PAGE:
Beginner’s Mind

The inex­pe­ri­enced teacher, fear­ing his own igno­rance, is afraid to admit it. Per­haps that courage only comes when one knows to what extent igno­rance is almost uni­ver­sal. Attempts to cam­ou­flage it are sim­ply a waste, in the long run, of time.

If the teacher is slow of wit, he may well be ter­ri­fied by stu­dents whose minds move more quick­ly than his own, but he would be bet­ter advised to use the live­ly pupil for scout work, to exploit the quick­er eye or sub­tler ear as look-out or lis­ten­ing post.


There is no man who knows so much about, let us say, a pas­sage between lines 100 to 200 of the sixth book of the Odyssey that he can’t learn some­thing by re-read­ing it WITH his stu­dents, not mere­ly TO his stu­dents. If he knows Guido’s Don­na Mi Pre­ga as well as I now know it, mean­ing micro­scop­i­cal­ly, he can still get new light by some cross-ref­er­ence, by some rela­tion between the thing he has exam­ined and re-exam­ined, and some oth­er fine work, sim­i­lar or dis­sim­i­lar.

I believe the ide­al teacher would approach any mas­ter­piece that he was pre­sent­ing to his class almost as if he had nev­er seen it before.

Ezra Pound, ABC of Read­ing

Blood For Dracula

Blood for Dracula - Bad blood for Dracula is like too much tequila for the rest of us.

A part of this view­ing listCri­te­ri­on Col­lec­tion Spine #28: Paul Morrissey’s Blood For Drac­u­la.

Blood for Drac­u­la is lit­tle dif­fer­ent, in essence, from it’s part­ner, Flesh for Franken­stein. I guess if I had to pick, I’d say I enjoyed this movie bet­ter, main­ly due to the ridicu­lous­ly gra­tu­itous nudi­ty, hot les­bian make-out scenes and a scene that remind­ed me of the Black Knight from Mon­ty Python & the Holy Grail. Shlock has its redeem­ing qual­i­ties, as long as you’re not con­cerned with main­tain­ing a cer­tain lev­el of snob­bery.

Blood for Drac­u­la stars the same folks, in vir­tu­al­ly the same roles. Udo Kier is Drac­u­la instead of Baron Franken­stein, he still has the same creepy assis­tant (more kempt this time around), and Joe Dalle­san­dro remains Joe Dalle­san­dro, fuck­ing any­thing with a pulse. This film was shot back-to-back with Flesh, so it prob­a­bly wasn’t hard for any of these actors to stay in char­ac­ter. (If you can con­sid­er Dalle­san­dro to be capa­ble of act­ing. He doesn’t even try to feign an accent. Prob­a­bly no point.)

There’s quite a bit of heavy-hand­ed pro­le­tar­i­an rev­o­lu­tion­ary talk in this film, and the fact that Dalle­san­dro as sta­ble­boy cum stud ends up own­ing the manor with a harem of three nubile sis­ters who’d love noth­ing more than to spend their days shirt­less out­doors and nights watch­ing each oth­er get porked by Dalle­san­dro, and, well then.

The high aris­to­crat­ic body count is Warhol-gen­er­a­tion wish-ful­fill­ment, only 36 years lat­er, Joe Dallesandro’s char­ac­ter appears just as moral­ly bank­rupt as every­one else. The film remains as a good record of what a cer­tain group of peo­ple thought about at a cer­tain time, but with age has become no longer com­pelling.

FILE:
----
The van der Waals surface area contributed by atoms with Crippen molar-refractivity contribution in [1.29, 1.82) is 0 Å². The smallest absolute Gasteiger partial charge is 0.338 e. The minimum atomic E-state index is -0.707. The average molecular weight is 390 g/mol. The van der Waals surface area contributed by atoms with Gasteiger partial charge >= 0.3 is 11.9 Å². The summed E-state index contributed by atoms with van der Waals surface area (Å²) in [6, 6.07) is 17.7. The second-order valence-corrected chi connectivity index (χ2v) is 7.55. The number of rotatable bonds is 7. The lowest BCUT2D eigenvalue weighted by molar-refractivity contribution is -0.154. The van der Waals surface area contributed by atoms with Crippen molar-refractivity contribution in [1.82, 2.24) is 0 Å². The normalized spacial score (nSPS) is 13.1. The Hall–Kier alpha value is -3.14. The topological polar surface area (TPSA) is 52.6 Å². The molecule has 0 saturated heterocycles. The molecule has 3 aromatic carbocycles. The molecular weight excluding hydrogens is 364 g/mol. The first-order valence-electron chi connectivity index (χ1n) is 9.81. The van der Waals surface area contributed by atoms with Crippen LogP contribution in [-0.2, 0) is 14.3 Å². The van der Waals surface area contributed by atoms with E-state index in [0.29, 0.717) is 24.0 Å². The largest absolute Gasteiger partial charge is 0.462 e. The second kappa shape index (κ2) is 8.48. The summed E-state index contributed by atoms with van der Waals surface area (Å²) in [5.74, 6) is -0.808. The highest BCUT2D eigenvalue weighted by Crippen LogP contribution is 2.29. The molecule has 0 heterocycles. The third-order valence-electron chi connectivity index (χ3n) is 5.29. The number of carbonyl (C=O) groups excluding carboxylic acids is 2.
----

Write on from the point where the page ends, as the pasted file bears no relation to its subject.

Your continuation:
Tan­gen­tial­ly, all three films since I’ve start­ed back in on watch­ing the Cri­te­ri­on Col­lec­tion have all had some messed up sex­u­al pol­i­tics going on. I’m ready for a change-up.

Supplemental Materials

Caveat Emptor

There are end­less things we can and have learned from nature that have dai­ly, prac­ti­cal appli­ca­tion in our lives. Vel­cro was invent­ed by a guy who took a close look at the burrs that stuck to his dog’s fur. It wasn’t giv­en to us by Vul­cans. I’m sure my mom has a spe­cial place in her heart for those things, since there were innu­mer­able times that my socks went through the wash com­plete­ly cov­ered in them. Vel­cro is use­ful, and it is kind of dif­fi­cult to fig­ure out how it could be mis­used.

Mar­ket­ing, on the oth­er hand, is some­thing that nature has ingrained into us, and learn­ing to use it as a tool for just about any job means it gets mis­used all the time. The most bla­tant form of nature’s mar­ket­ing is used for sex­u­al selec­tion. Think pea­cocks, or Irish Elk. Pret­ty harm­less, specif­i­cal­ly tar­get­ed mar­ket­ing. That eas­i­ly explains the mar­ket­ing phrase “sex sells.” Prop­er­ly mar­ket­ed, you can sell any­thing. With prod­ucts, this has been age old; there were huck­sters sell­ing snake-oil and hoof grease to dirt-farm­ers in Ur. I’m sure the mar­ket­ing of ideas dates to antiq­ui­ty as well, but the pro­lif­er­a­tion of com­mu­ni­ca­tion in the infor­ma­tion age com­pounds this into a seri­ous prob­lem.

With prop­er mar­ket­ing, you can sell any idea. There’s a suck­er born every minute. What sucks about the suck­ers is that they’re more like­ly to believe the hype than due the dili­gence. So you can sell cre­ation­ism, fas­cism, racism, and that Barack Hus­sein Oba­ma is a Muslin and folks will take the good mar­ket­ing as gospel.  It’s Colbert’s truthi­ness. Facts are hard things, and think­ing requires thought. Since we’re hard-wired by nature to buy good mar­ket­ing, it’s eas­i­er to buy intel­lec­tu­al snake oil (espe­cial­ly when it goes with our pre­con­cep­tions) than put forth the effort to test facts for scratch, inden­ta­tion and rebound hard­ness.